Or maybe how not to!
Diversion Books has just released several of my backlist titles on e-books. They have titled the trilogy I wrote as the French Maiden Series. They are MARIELLE, LYSETTE and DELPHINE, the first three books I ever wrote.
Now, when you write a sequel, there are several things you must keep in mind. First, you must leave enough threads in the previous book to hang a new plot on. That means enough characters, as well. And enough unresolved issues, without “cheating” the book you’re working on, or leaving the reader with a sense that there’s still a major problem left hanging.
As an example: my book, PROMISE OF SUMMER, by Louisa Rawlings. It’s set in France, though the hero has a plantation in Martinique. He had been a pirate in his past, and had run afoul of his captain, who had vowed to kill him some day. In the book, he’s uneasy when he’s in a seaport, still concerned that the captain is searching for him, though he’s not obsessed with a sense of danger. His heightened fearfulness and awareness is what reveals to the heroine his dark past. It’s a small point, and doesn’t hang over his head later on in the book. But I knew, when I wrote the book, that I had planted a thread I could use if I ever wrote a sequel, particularly since the book ends with the lovers boarding a ship for America and the islands. (And a pirate ship assaulting them on the voyage?)
Another thing you must keep in mind is that the reader may not have read the first book. You’ve got to approach the second book as though it were a “first”, and the first book is merely the backstory. You fill in the details bit by bit, as you would do with a “first” book, and resist the urge to put TOO much backstory in. The readers who have read the first book can fill in the gaps themselves; the readers who haven’t might become bored with too much detail.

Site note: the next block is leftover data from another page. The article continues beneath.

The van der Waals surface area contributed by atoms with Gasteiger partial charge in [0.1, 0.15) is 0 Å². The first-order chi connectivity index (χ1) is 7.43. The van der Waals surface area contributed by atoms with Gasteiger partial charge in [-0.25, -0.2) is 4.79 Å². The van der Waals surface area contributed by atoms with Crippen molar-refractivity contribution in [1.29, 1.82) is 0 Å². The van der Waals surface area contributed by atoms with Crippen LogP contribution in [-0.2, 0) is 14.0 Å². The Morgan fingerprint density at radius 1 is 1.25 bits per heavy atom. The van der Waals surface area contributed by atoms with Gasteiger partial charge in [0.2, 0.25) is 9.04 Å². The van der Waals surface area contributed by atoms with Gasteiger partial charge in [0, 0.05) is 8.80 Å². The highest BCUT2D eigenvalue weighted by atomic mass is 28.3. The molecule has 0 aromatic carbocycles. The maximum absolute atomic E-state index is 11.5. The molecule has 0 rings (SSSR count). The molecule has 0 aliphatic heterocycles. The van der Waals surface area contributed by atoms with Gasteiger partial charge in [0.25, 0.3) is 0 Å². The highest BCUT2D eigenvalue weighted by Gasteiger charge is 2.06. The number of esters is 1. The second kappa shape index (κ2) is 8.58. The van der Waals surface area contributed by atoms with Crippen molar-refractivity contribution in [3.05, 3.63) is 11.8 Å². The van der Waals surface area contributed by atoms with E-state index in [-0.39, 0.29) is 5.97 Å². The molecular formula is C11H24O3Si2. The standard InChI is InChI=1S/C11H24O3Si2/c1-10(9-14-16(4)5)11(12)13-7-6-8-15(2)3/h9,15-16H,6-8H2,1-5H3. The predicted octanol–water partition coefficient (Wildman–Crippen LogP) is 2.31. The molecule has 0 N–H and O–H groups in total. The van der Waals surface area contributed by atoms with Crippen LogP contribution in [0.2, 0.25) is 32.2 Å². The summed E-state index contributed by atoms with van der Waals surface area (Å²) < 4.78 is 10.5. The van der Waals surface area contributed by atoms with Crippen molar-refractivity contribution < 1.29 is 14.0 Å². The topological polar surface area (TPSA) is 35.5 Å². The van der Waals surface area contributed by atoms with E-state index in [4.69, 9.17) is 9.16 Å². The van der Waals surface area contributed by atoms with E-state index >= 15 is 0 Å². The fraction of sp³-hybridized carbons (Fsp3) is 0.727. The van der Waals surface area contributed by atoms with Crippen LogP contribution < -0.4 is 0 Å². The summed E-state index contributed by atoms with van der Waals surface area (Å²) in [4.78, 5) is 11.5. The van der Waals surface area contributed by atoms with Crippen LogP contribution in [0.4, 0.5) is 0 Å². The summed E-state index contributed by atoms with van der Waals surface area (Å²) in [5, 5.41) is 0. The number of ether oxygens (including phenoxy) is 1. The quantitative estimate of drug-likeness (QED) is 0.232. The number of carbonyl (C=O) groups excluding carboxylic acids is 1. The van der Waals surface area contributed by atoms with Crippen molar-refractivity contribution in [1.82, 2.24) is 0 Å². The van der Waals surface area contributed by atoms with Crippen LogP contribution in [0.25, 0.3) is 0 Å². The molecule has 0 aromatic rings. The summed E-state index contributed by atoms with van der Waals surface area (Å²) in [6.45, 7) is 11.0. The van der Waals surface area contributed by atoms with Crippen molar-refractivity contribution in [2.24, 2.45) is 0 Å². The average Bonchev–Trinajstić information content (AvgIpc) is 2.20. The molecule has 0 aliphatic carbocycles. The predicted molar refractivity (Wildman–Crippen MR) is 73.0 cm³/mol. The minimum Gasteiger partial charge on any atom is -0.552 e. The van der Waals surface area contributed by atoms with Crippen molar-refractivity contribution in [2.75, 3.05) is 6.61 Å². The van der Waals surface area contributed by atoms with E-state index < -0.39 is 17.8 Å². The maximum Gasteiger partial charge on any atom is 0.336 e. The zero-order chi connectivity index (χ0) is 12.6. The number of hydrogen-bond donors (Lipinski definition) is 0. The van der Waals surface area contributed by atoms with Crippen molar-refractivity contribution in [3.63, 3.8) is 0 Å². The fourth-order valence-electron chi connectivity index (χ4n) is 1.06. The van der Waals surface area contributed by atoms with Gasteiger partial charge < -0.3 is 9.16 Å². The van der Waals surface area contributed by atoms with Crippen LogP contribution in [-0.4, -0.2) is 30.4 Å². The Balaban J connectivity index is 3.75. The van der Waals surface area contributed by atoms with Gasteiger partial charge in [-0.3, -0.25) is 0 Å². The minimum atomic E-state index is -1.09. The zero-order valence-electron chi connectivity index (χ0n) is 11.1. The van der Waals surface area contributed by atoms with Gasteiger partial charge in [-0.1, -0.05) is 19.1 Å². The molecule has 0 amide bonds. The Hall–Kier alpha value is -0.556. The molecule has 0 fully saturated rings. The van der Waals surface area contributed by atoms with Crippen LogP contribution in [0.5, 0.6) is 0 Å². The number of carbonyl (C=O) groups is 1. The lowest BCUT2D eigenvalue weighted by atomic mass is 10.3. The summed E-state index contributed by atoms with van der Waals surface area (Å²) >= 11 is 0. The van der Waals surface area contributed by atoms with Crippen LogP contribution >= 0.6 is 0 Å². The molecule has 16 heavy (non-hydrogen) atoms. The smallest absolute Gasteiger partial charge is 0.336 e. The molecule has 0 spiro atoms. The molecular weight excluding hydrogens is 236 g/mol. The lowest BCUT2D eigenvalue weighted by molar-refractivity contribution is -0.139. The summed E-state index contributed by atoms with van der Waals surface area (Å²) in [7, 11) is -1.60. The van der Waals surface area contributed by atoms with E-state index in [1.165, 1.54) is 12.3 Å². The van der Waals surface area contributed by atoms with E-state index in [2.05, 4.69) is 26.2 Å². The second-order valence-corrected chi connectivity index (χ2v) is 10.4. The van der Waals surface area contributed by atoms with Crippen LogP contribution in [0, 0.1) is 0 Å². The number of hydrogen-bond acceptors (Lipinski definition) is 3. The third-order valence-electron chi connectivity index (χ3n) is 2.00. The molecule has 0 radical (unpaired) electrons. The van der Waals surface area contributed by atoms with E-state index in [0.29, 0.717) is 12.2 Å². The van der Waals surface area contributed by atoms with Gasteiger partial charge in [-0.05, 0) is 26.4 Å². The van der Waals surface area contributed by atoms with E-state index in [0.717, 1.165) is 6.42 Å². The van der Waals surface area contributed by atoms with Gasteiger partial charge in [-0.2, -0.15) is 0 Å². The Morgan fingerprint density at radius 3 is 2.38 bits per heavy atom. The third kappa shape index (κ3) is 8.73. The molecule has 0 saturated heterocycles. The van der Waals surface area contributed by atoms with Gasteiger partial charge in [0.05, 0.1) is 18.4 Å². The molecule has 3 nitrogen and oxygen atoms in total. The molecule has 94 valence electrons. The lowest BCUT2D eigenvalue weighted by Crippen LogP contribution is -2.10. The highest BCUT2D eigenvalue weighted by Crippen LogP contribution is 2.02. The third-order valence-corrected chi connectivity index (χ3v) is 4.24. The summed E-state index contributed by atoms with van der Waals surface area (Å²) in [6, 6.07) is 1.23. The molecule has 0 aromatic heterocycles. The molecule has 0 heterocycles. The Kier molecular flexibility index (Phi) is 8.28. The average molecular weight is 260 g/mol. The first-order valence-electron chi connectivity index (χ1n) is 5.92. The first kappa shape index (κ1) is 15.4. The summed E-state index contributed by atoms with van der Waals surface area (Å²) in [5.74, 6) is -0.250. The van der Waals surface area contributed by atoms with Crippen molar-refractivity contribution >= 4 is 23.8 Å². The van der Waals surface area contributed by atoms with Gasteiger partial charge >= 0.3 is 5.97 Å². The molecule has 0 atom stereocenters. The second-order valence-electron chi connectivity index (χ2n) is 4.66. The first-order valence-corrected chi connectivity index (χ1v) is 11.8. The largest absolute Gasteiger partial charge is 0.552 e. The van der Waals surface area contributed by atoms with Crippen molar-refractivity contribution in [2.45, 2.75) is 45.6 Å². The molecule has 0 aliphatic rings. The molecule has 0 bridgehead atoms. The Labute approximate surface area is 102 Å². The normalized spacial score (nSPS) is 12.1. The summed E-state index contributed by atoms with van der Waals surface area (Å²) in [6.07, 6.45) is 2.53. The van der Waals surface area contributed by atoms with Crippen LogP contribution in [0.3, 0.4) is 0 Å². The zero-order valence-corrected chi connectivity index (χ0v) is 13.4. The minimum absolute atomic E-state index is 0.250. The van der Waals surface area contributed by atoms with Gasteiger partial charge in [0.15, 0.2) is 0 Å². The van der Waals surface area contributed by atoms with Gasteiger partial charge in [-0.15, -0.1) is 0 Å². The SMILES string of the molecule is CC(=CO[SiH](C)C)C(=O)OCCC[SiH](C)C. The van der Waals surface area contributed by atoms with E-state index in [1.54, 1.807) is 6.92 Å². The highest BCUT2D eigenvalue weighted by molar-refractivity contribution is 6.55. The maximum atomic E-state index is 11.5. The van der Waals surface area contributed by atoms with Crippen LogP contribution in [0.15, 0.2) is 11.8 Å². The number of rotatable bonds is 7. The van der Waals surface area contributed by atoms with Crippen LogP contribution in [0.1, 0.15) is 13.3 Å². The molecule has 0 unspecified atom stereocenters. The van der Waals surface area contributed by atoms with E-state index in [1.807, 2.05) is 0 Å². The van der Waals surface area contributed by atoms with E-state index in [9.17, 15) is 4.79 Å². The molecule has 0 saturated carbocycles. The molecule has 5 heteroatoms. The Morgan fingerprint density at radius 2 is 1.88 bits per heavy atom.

Okay. Got it? Now, back to my first trilogy. I wrote MARIELLE, then got encouragement from editors I contacted to keep writing, though no one was buying historicals at that moment, since Judith Krantz and “Glitz and Glamor” had become fashionable. LYSETTE was easy to set up, since the hero in Book One had a best friend, who made a perfect hero for the sequel. And since Marielle herself didn’t appear in Book Two for quite some time, it was easy to introduce her without the tedious backstory that might be necessary in the beginning of a book. She simply appeared as the wife of hero #1 and became friends with Lysette.
Now comes the problem. I was still in touch with several editors after I wrote LYSETTE. One of them steered me to an agent. (In those days, it was easy to contact editors--difficult to get an agent.) The agent asked me to write an outline of a third book, so she could sell it as a trilogy. I was stuck. The books were set in time of Louis XIII. If the third book dealt with the children of Marielle and Lysette, I would be in the era of Louis XIV, a very complicated time, which would involve heavy research---very intimidating for a novice like me.
What to do?
I had left no interesting characters to carry on the story. I looked over my four principals, and decided that, all things considered, Marielle could safely die, and her husband would sooner or later find another woman. And so, DELPHINE begins with the hero still mourning the loss of his wife the year
before. I never realized it was a No-No until I was at a conference and a reader came up to me and said accusingly, “You killed off Marielle! How could you?”
At any rate, the trilogy was sold to Pocket Books. MARIELLE launched their Tapestry line and had a print run of 300,000. And I learned, belatedly, how NOT to write a sequel!♥
Award-winning author Sylvia Halliday’s first historical novel, written as Ena Halliday, was chosen by Pocket Books to launch their Tapestry line. She subsequently wrote for Popular Library/Warner and Harlequin Historicals under the pen name of Louisa Rawlings, the name of her maternal great-grandmother. She has written for Kensington/Zebra under the pseudonym of Sylvia Halliday. She has published 14 historical romances. Her FOREVER WILD earned 5 stars from Romantic Times and Affaire de Coeur, and was a RITA finalist for the Romance Writers of America. Her latest offerings, published by Diversion Books, are MARIELLE (The French Maiden Series, #1), LYSETTE (The French Maiden Series, #2), DELPHINE (The French Maiden Series, #3), DREAMS SO FLEETING, GOLD AS THE MORNING SUN, THE RING, AND SUMMER DARKNESS, WINTER LIGHT. FOREVER WILD, STOLEN SPRING, and PROMISE OF SUMMER, written by her as Louisa Rawlings, are available from Samhain Publishing. Visit her blog, Life Lessons From An Old Bitch, at www.sylviahalliday.blogspot.com and follow her on Facebook @SylviaHalliday.